MPs pass Sexual Offences Bill

Date: January 1, 1970
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Johannesburg, 28 May 2007; Gender activists across the country received last week’s news of the passing of the Sexual Offences Bill by parliament with jubilation. After ten long years in the making, this means that, if assented by the National Council of Provinces (NCOP) and the President of South Africa, the bill will finally become a reality À“ a much-needed step toward greater protection against sexual offences.

Yet, there are still a number of areas of concern about what the bill contains, and what it does not. For example, the bill does not provide for what kind of care and treatment survivors of gender violence can expect to receive, and how to go about the complex implementation process needed to make a difference on the ground.
There are undoubtedly many progressive provisions contained in the bill. Firstly, it broadens the definition of rape, including providing that men and boys can be raped, and women can be convicted of rape.  If made into law, the Bill means that penetration of the genital organs, or anus, of one person, male or female, with the penis, other body part (including animals’), or any object will constitute rape. Penetration of a person’s mouth with a penis, human or animal, will also constitute rape.
This bill is a significant milestone because its continued absence has meant too-light sentences under indecent assault laws, as well as a piecemeal approach to sentencing sexual offences. In the worst cases, the lack of such a bill has meant no sentence at all. 
The introduction of new offences is commendable. This includes compelled rape, which criminalises the conduct of someone who forces another person to rape a third person. Sexual assault and violation will replace ‘indecent assault’.
Had the bill been made into law sometime in the last ten years, cases like the 44 year old man who got away with a lighter sentence – indecent assault – on the 10th of May for raping a nine year old girl through anal sex would not have happened.  There would be no piecemeal approach to sentencing sexual offences, but rather a holistic one.
For example, as reported in the Mail and Guardian online on 10 May 2007, the above-mentioned case saw that the eventual extension of the common-law definition of rape to include non-consensual penile penetration of the female anus.  
Unfortunately, despite conceding that "focusing on anal penetration of females should not be seen as being disrespectful to male bodily integrity or insensitive to the trauma suffered by male victims of anal violation," the Constitutional Court refused to find that non-consensual anal penetration of a man is rape. They stated that the facts of the case at hand did not include such deliberations, and that such a decision was a function of the legislators, and not the court.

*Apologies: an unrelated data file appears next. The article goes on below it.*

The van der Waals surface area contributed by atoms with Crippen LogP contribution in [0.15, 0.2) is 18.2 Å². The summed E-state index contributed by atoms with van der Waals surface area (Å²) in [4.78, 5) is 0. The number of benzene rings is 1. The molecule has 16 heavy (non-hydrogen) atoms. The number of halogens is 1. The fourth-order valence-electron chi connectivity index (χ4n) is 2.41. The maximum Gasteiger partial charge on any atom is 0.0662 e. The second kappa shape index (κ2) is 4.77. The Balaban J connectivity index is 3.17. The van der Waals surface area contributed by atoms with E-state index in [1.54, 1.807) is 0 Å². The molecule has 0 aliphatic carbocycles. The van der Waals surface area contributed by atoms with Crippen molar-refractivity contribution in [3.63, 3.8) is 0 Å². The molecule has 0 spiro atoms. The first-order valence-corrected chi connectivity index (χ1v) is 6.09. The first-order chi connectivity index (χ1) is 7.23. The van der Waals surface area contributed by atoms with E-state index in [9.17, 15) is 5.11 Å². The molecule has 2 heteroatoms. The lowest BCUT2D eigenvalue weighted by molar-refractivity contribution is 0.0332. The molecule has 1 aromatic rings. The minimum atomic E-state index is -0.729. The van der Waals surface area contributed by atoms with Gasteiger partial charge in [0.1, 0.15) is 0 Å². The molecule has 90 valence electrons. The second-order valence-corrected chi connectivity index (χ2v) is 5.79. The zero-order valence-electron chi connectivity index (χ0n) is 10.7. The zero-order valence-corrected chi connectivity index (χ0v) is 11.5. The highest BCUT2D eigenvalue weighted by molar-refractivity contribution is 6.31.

This is yet another indicator of why we need the Sexual Offences made into law. Therefore, the challenge remains with legislators, as it goes to the NCOP, to ensure that the timely passing of the bill into law. In the meantime, the question remains, what happens to men who face anal violation or rape and will they get the justice they deserve?
There are now offences relating to sexual exploitation of children, sexual grooming of children and the exposure and display of pornography to children and the use of children in pornography. These provisions are quite critical as preparations of the Soccer World Cup 2010 gear up. This law would be pertinent in dealing with women and child trafficking that is likely to rise during this time.
The bill states that the court may no longer draw any inference if there is a delay in the reporting of the sexual offence.  In the past, such a delay in reporting was frequently used to discredit women and suggest that they had manufactured charges.
In terms of the Rules of Evidence and Procedure, the Bill has scrapped the use of the cautionary rule in sexual offence cases. Yet, what is concerning is that the cautionary rules relating to the evidence of a single witness and to children remain. The law believes that children are more likely than adults to lie. 
However, this is not necessarily true and only serves to discriminate against children in an already very difficult process. While the Child Protection register and testing of alleged perpetrators are positive steps, implementation of these may pose challenges that need to be looked at more closely.
There is no comprehensive package of care for victims of sexual violence – the only service legislated for is the provision of post-exposure prophylaxis (PEP) to reduce the risk of HIV transmission.  The psycho-social needs of adult and child survivors of sexual violence are not addressed, leaving many victims without adequate support.
Another anomaly is that the bill states that “designated” health facilities will provide PEP. It is currently unclear how and which facilities will receive such a designation, and it is unclear how the designation will affect the provision of other sexual assault services in the health sector.  
In addition, only once victims have laid a charge with the police or reported to a designated health facility in a “prescribed manner,” will they receive PEP.  This provision is ambiguous and potentially contradicts Department of Health policy, which specifically states that laying a charge is not a prerequisite to obtaining PEP.
As we move into the final stages of putting the Sexual Offences Bill in place, we hope that the NCOP addresses these few remaining concerns of this very important piece of legislation. At the same time, we hope that the bill is not delayed any further before it becomes law.
Loveness Jambaya is the Gender Justice Programme Manager at Gender Links. This article is part of the Gender Links Opinion and Commentary Service that provides fresh views on everyday news.

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